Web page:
SPRING READING SHEDS LIGHT ON BUSH'S WAR PARTY
<!--END_TITLE--><!--BEGIN_TEXT-->WASHINGTON -- It would be strange if it were not so, well, "Washington."
<!--BEGIN_TEXT-->The American mission in Iraq is falling apart, and the American president admits in his recent television news conference that he does not know who will "take over" Iraq after the magical date of June 30. The reviled United Nations? Sure, why not? he replies, because he hasn't the faintest idea who's going to step in -- or fall in, or blast his way in.
<!--BEGIN_TEXT-->The White House now tacitly admits that, far from leaving on that date, as the president and his war party have repeatedly promised the American people, the United States is in Iraq to stay for a long, long time. Some are even admitting that, oh yes, there is a "culture" of violence, vengeance and hatred of the outsider that always made Iraq an odd candidate for "democratization."
<!--BEGIN_TEXT-->Yet, even while the American military endures its worst trial of fire yet, here in Washington the attention is all on what led up to the Iraq invasion. We Americans are inveterate chest-beaters, and here we go again. But the vehicle this time around is not only congressional hearings on intelligence failures but, more and more, THE BOOKS.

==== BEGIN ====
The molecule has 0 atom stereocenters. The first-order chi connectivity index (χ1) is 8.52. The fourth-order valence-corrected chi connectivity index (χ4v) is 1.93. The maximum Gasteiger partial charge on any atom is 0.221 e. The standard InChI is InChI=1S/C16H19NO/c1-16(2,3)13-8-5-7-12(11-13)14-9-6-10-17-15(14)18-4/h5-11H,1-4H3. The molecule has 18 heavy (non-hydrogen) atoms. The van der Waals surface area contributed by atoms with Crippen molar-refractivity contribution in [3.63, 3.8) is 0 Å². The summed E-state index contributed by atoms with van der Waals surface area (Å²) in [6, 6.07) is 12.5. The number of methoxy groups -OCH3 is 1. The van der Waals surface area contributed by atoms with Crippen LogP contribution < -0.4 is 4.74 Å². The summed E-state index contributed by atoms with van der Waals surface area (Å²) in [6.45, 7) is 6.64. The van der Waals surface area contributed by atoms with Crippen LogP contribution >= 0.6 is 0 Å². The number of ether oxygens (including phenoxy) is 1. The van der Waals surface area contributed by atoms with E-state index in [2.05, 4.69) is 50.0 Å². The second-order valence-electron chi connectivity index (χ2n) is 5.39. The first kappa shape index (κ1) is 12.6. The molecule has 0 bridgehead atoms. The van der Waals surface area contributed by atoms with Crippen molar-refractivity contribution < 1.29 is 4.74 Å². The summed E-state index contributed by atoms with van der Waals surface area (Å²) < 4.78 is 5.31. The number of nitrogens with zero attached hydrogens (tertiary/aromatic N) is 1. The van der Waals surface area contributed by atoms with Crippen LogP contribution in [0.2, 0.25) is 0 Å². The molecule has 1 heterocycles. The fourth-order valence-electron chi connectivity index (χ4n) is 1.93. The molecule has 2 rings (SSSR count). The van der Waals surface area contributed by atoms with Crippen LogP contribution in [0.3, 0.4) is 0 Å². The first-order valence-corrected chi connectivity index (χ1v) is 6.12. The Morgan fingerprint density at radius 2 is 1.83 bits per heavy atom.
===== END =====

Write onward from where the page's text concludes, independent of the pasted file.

<!--BEGIN_TEXT-->Yes, indeed, the books have electrified Washington -- from Richard Clarke's conspiratorial stories of the White House, to Paul O'Neill's sacrilegious accounts of dealing with "W," and now, Bob Woodward's new "Plan of Attack" and James Mann's "Rise of the Vulcans."
<!--BEGIN_TEXT-->It is, of course, the Woodward book that is the present talk of the town, for it has the inside access that no other has had. From that, it paints a deeply disturbing story of everything from the president being told by the CIA director that finding weapons of mass destruction in Iraq was a "slum dunk," to Colin Powell being consistently humiliated by just about everyone, to Dick Cheney's fevered "obsession" (many now think it is due to his heart bypasses) about going to war.
<!--BEGIN_TEXT-->But beyond the intensely interesting and disturbing personal stuff, what are we finding at the heart of all of these books?
<!--BEGIN_TEXT-->They repeatedly tell us, in only slightly different ways, that this leadership group -- or, better said, "court" -- is one of "irregulars." At every opportunity, they went around our official government, around our institutions, and likely enough around the law. Across their history from the 1970s until today, this Bush-neoconservative group, backed by elements of the radical right and American supporters of Ariel Sharon, created alternate power centers to bypass traditional American ones. In short, they are true radicals. Think "Robespierre."
<!--BEGIN_TEXT-->Bob Woodward writes in "Plan of Attack," for instance, how Douglas Feith, one of the most radical of the Bush-Rumsfeld courtiers, lobbied for the special intelligence planning board within the Pentagon to bypass traditional intelligence that warned against going to war in Iraq. This fact is widely known, but Woodward importantly explains: "It was a different way of doing things, first because the planners would be the implementers" -- they would become the "expeditionary force" within Iraq after the war. Definitely not kosher!